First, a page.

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Sinus Arrest

Sinus arrest, a term used interchangeably with sinoatrial arrest, is a disorder that involves failure of the sinoatrial node to discharge an electrical impulse for 2 seconds or more. It is associated with conditions such as sinus node dysfunction, certain drugs, myocardial infarction, and electrolyte imbalances (hyperkalemia). It may or may not be symptomatic.


Sinus arrest primarily affects older patients [1]. It may arise either as a manifestation of sinus node dysfunction, as a side effect from certain drugs used to treat cardiovascular diseases (eg. digitalis), as a complication of myocardial ischemia or sleep apnea, and alongside a fibrotic sinoatrial node condition [2] [3].

Depending on whether the arrest lasts for 2 seconds or for a longer period of time, sinus arrest causes symptoms ranging from mild/unnoticed to severe and life-threatening. Patients diagnosed with the condition usually belong to the senior age group and exhibit various comorbidities. The most common manifestations associated with sinus arrest include syncope, light-headedness, loss of orientation, weakness, angina, and heart failure [4] [5] [6]. Loss of consciousness experienced by a patient due to sinus arrest is known as Adam-Stokes attack. Oliguria may also complicate the clinical picture.

Sinus arrest during periictal period has been observed by a study to frequently arise in patients with inadequately controlled epilepsy [7]. In a typical sinus arrest case, should the electrical activity be paused for too long, different cellular groups will undertake the pacemaking responsibility until the sinoatrial node recovers. If that does not happen, sinus arrest can lead to hypoxia, multiple organ system failure, and cardiac arrest.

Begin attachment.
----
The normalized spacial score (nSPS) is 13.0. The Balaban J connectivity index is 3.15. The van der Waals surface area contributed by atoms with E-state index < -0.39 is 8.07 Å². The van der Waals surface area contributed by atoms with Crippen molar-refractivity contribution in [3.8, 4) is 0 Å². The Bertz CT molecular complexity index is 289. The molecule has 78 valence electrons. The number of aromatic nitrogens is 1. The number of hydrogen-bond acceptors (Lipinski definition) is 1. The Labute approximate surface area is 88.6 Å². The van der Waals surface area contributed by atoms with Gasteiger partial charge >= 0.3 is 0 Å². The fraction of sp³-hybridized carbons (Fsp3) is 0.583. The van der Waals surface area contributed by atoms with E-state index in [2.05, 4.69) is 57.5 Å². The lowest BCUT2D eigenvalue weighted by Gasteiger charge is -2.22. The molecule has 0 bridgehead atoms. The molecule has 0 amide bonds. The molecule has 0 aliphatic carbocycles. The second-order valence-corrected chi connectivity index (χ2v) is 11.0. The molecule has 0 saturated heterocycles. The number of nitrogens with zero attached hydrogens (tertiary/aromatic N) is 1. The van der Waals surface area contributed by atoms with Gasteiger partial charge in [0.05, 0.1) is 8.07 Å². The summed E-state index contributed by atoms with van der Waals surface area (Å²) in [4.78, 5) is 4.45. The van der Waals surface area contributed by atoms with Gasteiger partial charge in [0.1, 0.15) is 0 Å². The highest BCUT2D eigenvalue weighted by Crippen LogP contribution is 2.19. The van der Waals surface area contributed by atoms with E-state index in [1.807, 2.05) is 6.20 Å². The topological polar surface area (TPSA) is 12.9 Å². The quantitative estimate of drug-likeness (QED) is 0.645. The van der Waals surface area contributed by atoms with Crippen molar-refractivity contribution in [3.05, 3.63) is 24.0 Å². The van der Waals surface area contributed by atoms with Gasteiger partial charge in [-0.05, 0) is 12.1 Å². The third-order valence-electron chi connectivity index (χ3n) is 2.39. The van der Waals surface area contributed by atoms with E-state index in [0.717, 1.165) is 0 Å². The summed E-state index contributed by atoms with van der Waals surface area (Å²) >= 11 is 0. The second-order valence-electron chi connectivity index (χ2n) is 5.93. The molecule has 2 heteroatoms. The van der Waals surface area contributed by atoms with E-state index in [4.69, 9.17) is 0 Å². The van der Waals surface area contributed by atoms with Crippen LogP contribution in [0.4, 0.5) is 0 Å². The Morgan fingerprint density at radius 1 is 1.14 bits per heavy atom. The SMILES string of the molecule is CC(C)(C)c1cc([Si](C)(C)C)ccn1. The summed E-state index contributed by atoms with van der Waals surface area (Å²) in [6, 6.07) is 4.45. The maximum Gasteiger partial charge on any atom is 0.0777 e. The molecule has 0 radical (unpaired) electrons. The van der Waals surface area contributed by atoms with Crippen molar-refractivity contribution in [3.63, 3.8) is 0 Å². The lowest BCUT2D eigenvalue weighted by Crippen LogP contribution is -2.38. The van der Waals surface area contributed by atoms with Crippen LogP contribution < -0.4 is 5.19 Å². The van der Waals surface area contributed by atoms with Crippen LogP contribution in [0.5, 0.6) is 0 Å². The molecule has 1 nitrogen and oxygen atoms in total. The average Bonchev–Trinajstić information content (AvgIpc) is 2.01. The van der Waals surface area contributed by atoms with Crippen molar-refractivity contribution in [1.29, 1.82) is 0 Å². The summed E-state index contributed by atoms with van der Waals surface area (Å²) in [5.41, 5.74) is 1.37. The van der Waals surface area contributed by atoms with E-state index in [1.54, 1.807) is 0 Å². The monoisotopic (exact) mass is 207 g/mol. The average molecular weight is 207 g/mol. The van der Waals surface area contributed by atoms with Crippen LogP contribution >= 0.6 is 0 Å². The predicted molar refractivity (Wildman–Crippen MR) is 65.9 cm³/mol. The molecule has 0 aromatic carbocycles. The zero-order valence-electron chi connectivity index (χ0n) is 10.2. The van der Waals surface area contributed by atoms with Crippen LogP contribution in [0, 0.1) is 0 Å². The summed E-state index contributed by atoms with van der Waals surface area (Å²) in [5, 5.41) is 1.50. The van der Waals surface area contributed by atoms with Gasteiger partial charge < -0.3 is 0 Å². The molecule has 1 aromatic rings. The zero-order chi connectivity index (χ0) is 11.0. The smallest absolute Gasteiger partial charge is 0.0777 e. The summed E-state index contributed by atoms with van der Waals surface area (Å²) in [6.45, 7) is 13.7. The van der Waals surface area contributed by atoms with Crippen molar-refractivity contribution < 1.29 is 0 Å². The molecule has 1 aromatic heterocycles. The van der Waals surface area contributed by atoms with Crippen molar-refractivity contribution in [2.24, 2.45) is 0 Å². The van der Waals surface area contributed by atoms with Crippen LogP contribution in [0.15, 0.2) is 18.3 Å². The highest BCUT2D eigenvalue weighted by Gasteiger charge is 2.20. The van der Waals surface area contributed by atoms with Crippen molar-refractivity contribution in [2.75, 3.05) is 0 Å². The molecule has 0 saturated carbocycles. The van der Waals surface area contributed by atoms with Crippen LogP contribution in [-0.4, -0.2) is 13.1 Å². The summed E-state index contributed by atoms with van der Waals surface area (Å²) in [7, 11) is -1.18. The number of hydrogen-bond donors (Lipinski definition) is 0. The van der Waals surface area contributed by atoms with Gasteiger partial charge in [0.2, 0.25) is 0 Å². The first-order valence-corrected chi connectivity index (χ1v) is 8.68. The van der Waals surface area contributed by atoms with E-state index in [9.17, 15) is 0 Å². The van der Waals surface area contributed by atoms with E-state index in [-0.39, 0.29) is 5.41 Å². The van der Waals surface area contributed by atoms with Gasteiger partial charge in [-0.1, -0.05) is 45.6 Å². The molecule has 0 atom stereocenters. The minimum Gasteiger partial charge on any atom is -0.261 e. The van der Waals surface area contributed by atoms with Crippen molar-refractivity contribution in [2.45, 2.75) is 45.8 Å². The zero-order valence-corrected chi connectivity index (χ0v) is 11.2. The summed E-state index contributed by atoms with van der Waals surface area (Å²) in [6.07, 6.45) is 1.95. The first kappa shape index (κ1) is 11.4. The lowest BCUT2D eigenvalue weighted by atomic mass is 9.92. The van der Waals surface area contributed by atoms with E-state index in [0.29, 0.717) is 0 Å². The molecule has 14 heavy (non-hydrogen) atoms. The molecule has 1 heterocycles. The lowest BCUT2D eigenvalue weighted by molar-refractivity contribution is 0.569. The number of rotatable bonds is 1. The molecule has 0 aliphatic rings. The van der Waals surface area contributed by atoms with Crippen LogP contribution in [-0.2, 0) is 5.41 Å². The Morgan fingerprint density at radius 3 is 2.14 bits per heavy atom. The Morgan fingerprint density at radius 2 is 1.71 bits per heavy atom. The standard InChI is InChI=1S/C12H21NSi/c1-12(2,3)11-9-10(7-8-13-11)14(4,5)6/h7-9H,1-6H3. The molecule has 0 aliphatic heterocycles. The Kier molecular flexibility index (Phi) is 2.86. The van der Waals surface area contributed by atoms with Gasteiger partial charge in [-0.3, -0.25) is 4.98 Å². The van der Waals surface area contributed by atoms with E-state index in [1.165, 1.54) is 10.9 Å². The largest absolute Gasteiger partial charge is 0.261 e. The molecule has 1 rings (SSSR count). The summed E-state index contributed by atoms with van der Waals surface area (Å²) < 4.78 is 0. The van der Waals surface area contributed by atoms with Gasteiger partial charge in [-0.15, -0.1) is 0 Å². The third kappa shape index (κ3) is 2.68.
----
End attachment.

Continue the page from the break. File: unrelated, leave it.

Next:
Heart Disease
  • Vasovagal syncope following exercise in the absence of structural heart disease is uncommonly reported.[ncbi.nlm.nih.gov]
  • As he was absolutely asymptomatic and free from any structural heart disease, he underwent a follow-up with repeated Holter monitorings for one year.[ncbi.nlm.nih.gov]
  • Pathogen Causes of sinus arrest Causes Heart organic disease Primary sinus arrest is more common, mainly sinus node damage itself, mostly due to organic heart disease, such as coronary heart disease, acute myocarditis, cardiomyopathy, sick sinus syndrome[healthfrom.com]